The Commissioner argues that the government had a reasonable basis for its position, and thus Fleming's application for attorney fees should be denied.*fn18 In particular, the Commissioner contends that the ALJ should not be faulted for any discrepancies in identifying Fleming's BMI, because the ALJ was entitled to rely on Fleming's self-reported height, and the ALJ applied the correct BMI calculation standard.*fn19 The Commissioner also argues that, while the ALJ "might not have extensively discussed [p]laintiff's obesity on her residual functional capacity [("RFC") determination]," the ALJ accorded great weight to a state agency reviewing physician who had documented Fleming's obesity and nonetheless concluded that Fleming could perform light work.*fn20

Notably absent from the Commissioner's opposition brief is any mention of SSR 02-1p, or the rule's mandate that the ALJ consider Fleming's obesity in the context of Fleming's other limitations.

A loss on the merits does not necessarily equate a lack of substantial justification,*fn21 nor does being incorrect on a single point.*fn22 However, the law remains clear that, where a government's litigation position offends the Commissioner's own rules or established legal precedent, the Commissioner's litigation position lacks substantial justification.*fn23 Here, the ALJ's failure to properly assess and consider Fleming's obesity violated SSR 02-1p, the Commissioner's own rule, and ran contrary to established legal precedent.*fn24 The Commissioner's post-hoc rationalization of the ALJ's obesity findings (or lack thereof) cannot change this fact, as the Court must confine its review to the reasons articulated by the ALJ.*fn25 Because the ALJ did not explain how she factored Fleming's obesity into her total analysis, the Commissioner's reasoning is not supported.

Further, the ALJ's failure to assess whether Fleming possessed the RFC to perform the demands of her past relevant work also ran contrary to the Commissioner's rules and long-standing Seventh Circuit precedent requiring such analysis.*fn26 The Commissioner now argues that the ALJ's failure to analyze Fleming's past work was harmless because Fleming's inability to perform past work would not have rendered her disabled.*fn27 While acknowledging that "the ALJ's analysis of [Fleming's] past work was not supported by substantial evidence," the Commissioner argues that "it was not so deficient as to warrant an award of EAJA fees."*fn28 The Court does not consider the Commissioner's pre-litigation errors in isolation, but instead evaluates the Commissioner's litigation position as a whole.*fn29 Where, as here, the Commissioner advocates a pre-litigation position which offends its own rules and established legal precedent -- in not one, but two instances -- the Court has good cause for concluding that the Commissioner's litigation position was not substantially justified. Consequently, an award of EAJA fees is appropriate in this case.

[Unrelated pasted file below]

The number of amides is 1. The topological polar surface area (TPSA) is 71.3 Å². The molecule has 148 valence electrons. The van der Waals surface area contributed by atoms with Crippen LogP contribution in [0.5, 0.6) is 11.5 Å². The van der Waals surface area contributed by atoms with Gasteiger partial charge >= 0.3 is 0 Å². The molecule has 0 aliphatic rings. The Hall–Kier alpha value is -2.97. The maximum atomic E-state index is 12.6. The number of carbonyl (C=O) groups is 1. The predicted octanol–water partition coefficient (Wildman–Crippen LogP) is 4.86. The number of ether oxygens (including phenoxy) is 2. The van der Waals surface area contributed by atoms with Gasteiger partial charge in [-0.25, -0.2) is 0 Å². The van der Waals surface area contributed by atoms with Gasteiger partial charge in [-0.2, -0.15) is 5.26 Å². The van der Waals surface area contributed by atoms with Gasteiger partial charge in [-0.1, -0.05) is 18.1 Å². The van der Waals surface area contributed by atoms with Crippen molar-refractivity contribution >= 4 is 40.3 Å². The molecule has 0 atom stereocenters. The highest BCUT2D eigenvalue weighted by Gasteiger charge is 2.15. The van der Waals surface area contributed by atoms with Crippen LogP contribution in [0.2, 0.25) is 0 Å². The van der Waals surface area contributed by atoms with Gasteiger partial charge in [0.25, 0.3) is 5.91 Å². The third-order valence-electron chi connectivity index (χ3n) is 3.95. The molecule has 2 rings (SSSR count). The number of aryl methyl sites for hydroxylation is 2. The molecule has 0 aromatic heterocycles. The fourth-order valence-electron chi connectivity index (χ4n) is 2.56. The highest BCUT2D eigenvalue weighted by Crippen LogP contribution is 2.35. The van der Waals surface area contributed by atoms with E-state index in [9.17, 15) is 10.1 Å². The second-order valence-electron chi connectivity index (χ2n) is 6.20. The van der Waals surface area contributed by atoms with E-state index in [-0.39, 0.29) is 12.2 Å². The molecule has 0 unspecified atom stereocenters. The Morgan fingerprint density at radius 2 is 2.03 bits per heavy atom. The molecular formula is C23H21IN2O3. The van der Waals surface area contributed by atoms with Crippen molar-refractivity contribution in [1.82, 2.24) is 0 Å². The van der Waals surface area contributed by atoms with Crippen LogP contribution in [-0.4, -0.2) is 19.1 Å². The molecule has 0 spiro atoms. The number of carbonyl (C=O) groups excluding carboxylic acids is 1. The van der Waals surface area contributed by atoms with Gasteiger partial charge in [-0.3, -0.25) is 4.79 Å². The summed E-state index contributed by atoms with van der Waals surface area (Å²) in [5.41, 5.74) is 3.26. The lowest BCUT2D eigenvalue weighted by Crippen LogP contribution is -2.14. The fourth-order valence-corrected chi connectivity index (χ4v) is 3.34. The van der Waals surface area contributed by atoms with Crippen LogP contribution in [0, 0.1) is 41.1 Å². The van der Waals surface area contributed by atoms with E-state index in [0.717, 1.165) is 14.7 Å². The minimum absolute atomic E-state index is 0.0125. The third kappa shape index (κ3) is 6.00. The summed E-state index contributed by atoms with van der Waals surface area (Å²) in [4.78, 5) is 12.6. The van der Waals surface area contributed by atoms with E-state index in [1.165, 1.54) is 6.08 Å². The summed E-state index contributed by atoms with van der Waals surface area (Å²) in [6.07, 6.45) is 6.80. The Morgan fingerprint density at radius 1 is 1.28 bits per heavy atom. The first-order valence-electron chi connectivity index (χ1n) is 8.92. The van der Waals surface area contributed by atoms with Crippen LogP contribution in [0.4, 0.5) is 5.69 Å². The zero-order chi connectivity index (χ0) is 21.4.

Initially, Fleming sought attorney's fees in the amount of $4,513.93. In her reply brief, Fleming added $402.50 for litigating this motion, for a total of $4,916.43. The Commissioner did not object to the reasonableness of the initial fees sought, and we find that Fleming's ...